What is the order of rel subs?


I am confused in what order do the rels follow?
Does each model present different amp power and different size driver? Or are there other differences as in equalization and crossovers and microphone for set up? How is the storm different from the strata and stadium and stampede and stentor? I am looking for something that will be musical and light what I mean is not noticeable and I would like it to go low and to fill the room. Do I stick with these models or should I consider the new b series. thanks
pedrillo
The Rel web site has all of this in detail.
http://www.rel.net/index2.htm
Go to Sumiko web site for infomation on the Britannia Series and get a B3.

http://www.sumikoaudio.net/rel/index.htm
Yes, there is a pecking order. The "ST" series is no longer available in the U.S. new except for the highest end models (Studio at $9,000 and Stentor at $5,000). The Britannia series is next (B1 at $3,000, B2 at $2500, and B3 at $2,000 with some variation for finish). Check out the Sumiko website referenced above for more details. I am most familiar with the "B" series as I own the B1 (12" driver and 500 watt amp) as compared with the B2 with a 10" driver and a 300 watt amp and the B3 with a 10" driver and a 200 watt amp). However, size of driver is not everything as the Stentor is only a single 10" but has a huge enclosure and the Studio is dual 10" drivers with a huge enclosure as well. The B and R series are the newest in the line with the R series made in China and the B series made in England. The older "ST" series subs were all downward firing and downward ported whereas the new B series is forward firing but downward ported.
And the R series is forward-firing and not ported at all.
Here is the order from the rel website:
Stampede
strata III
strata 5
storm 5
stadium III
stentor III
studio III
That is certainly the order BUT does not include the new B series nor the fact that all of the above except the Stentor and Studio are discontinued in the States. There is some fudge factor, but it is probably about right that the new B3 goes in between the Storm 5 and the Stadium III, the B2 is probably close either above or below the performance of the Stadium III and the B1 is between the Stadium III and Stentor III. Certainly when I spoke with Sumiko about the models, they felt that the Britannia line represented a step forward from the "St" series and indicated that the B1 would stomp all over the Stadium III. I have not compared the two directly, but it seems as though the B1 does not have any advantage over the Stadium in absolute extension (13 versus 12 hz) but certainly has more power with a 500 watt versus a 200 watt amp. Unless the price was great or the appearance important, I think the Britannia line represents a "sweet spot" in the Rel lineup. I believe the B3 was the Absolute Sound mag's subwoofer of the year for 2006 which is pretty high praise for its musicality.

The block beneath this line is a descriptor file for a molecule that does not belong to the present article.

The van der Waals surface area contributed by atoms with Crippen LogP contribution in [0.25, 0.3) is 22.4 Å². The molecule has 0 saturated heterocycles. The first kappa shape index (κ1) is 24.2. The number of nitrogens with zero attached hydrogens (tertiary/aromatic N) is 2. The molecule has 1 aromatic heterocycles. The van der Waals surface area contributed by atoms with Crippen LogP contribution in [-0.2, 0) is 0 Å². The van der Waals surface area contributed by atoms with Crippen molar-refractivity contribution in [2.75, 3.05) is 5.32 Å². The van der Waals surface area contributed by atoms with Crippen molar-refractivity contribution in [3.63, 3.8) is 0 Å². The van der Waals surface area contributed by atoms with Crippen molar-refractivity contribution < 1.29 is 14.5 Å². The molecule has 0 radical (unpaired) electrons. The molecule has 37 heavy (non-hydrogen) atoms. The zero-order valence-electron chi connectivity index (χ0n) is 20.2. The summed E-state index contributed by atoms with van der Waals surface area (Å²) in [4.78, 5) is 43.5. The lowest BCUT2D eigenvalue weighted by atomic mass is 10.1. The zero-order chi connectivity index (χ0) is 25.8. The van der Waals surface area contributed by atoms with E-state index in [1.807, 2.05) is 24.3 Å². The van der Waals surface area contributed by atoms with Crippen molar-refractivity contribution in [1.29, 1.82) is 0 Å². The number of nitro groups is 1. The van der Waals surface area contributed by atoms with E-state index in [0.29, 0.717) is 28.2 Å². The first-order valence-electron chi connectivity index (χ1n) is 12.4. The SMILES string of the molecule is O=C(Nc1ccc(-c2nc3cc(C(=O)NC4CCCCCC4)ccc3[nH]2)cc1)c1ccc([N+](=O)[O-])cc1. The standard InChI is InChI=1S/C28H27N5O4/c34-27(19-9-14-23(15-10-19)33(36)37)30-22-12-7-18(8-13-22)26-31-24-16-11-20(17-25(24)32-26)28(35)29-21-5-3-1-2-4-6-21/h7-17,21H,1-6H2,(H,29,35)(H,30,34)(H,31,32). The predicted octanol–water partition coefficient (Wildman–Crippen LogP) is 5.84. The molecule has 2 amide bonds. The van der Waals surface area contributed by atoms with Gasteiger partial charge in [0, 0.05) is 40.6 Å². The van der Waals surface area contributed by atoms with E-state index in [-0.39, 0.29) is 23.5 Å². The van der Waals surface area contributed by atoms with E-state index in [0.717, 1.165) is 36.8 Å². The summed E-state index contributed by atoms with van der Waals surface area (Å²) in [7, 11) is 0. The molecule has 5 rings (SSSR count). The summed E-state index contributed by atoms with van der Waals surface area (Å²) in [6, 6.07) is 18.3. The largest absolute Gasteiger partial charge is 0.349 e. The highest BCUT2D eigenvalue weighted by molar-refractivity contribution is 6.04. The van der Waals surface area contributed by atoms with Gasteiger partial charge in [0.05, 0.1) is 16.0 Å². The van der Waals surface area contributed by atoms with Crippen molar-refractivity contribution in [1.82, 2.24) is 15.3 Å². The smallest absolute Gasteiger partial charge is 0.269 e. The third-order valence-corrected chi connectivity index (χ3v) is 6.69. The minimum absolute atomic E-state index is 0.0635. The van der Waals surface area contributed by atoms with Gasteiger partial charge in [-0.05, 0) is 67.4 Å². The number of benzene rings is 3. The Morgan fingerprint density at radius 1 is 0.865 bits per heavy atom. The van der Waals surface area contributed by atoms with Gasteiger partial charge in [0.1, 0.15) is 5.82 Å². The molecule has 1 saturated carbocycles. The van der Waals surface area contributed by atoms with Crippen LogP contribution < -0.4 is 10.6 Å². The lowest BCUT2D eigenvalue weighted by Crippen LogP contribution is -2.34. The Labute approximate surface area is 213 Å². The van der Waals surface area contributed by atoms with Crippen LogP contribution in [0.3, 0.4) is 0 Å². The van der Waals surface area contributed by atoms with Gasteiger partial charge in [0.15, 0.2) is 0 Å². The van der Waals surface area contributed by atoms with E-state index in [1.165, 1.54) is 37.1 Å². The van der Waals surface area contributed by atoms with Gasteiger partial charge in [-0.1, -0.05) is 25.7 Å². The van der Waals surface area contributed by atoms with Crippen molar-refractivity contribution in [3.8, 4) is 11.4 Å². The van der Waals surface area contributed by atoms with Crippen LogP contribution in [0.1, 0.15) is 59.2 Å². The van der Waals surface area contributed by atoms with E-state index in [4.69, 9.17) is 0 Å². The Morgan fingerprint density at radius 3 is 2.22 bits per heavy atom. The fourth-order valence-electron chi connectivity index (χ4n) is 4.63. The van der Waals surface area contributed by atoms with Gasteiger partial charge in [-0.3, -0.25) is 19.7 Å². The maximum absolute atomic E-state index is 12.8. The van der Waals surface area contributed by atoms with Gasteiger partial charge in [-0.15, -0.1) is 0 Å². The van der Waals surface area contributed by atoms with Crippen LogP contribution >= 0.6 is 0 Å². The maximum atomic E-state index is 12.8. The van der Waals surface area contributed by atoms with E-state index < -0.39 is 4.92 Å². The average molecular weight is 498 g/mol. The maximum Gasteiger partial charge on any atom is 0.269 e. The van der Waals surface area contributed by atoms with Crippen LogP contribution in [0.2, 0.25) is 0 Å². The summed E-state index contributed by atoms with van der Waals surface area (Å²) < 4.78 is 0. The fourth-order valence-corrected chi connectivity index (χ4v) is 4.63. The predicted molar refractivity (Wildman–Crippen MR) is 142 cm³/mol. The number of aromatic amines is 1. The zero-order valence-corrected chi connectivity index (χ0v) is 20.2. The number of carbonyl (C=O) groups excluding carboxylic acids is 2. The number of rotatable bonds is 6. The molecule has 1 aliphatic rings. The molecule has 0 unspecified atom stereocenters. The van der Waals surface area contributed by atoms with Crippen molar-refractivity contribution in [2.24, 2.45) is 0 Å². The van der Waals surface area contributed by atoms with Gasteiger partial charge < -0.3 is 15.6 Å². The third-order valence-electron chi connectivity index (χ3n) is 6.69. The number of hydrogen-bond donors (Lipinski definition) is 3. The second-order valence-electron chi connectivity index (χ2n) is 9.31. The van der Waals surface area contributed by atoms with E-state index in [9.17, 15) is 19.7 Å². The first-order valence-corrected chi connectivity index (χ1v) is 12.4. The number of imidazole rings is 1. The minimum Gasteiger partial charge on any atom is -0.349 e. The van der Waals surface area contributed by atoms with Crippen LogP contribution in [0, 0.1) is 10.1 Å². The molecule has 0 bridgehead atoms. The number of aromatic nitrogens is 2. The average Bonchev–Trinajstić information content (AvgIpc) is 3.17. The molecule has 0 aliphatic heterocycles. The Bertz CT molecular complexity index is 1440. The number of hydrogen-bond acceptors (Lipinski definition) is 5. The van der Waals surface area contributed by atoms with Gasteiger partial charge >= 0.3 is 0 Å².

I've owned a Stadium II, a Stadium III and a B1. I sold the B1 and went back to a Stadium III. I think REL, now owned by Sumiko, has gone the home theater route. That may be fine for some people, but I'm a two-channel purist.

As noted here and elsewhere, with the new lineup it's really hard to tell what's going on with the line. It's also interesting that REL's top two subs, the Stentor and Studio, still share the Stadium, Storm and Strata basic configuration. So if they truly believe the front-firing woofer is better, why do their top subwoofers not have that design?
Can't tell you as I am only repeating what they told me. Obviously, they have purchased the company and can sell what they want where they want. If they felt the Stadium III were better than the B series, they could sell it or offer it in addition to the new series. I have heard the argument that the B series might be "less musical" or "more for home theater" but it seems like most who hear the B series like what they hear. I do, and find it quite musical--far more so than my old Velodyne (which I only used for HT), but you have the advantage of direct comparison. Seems like good subs can be build downard firing or forward firing. I wish there were more reviews out there from independent sources. The only one I know of is the Absolute Sound Mag which raved about the B3, but I have not seen a single review of the B1. For me, the measure was whether I could integrate the sub relatively seamlessly into my two channel listening (which I could). The fact that it also works well in my HT setup is a bonus. I imagine the higher power levels of the B series may allow for better integration into HT, but I am not convinced that having more power in reserve is necessarily a detriment for two channel. Still, it is interesting to read of someone that prefers the Stadium to the B1 in direct comparison.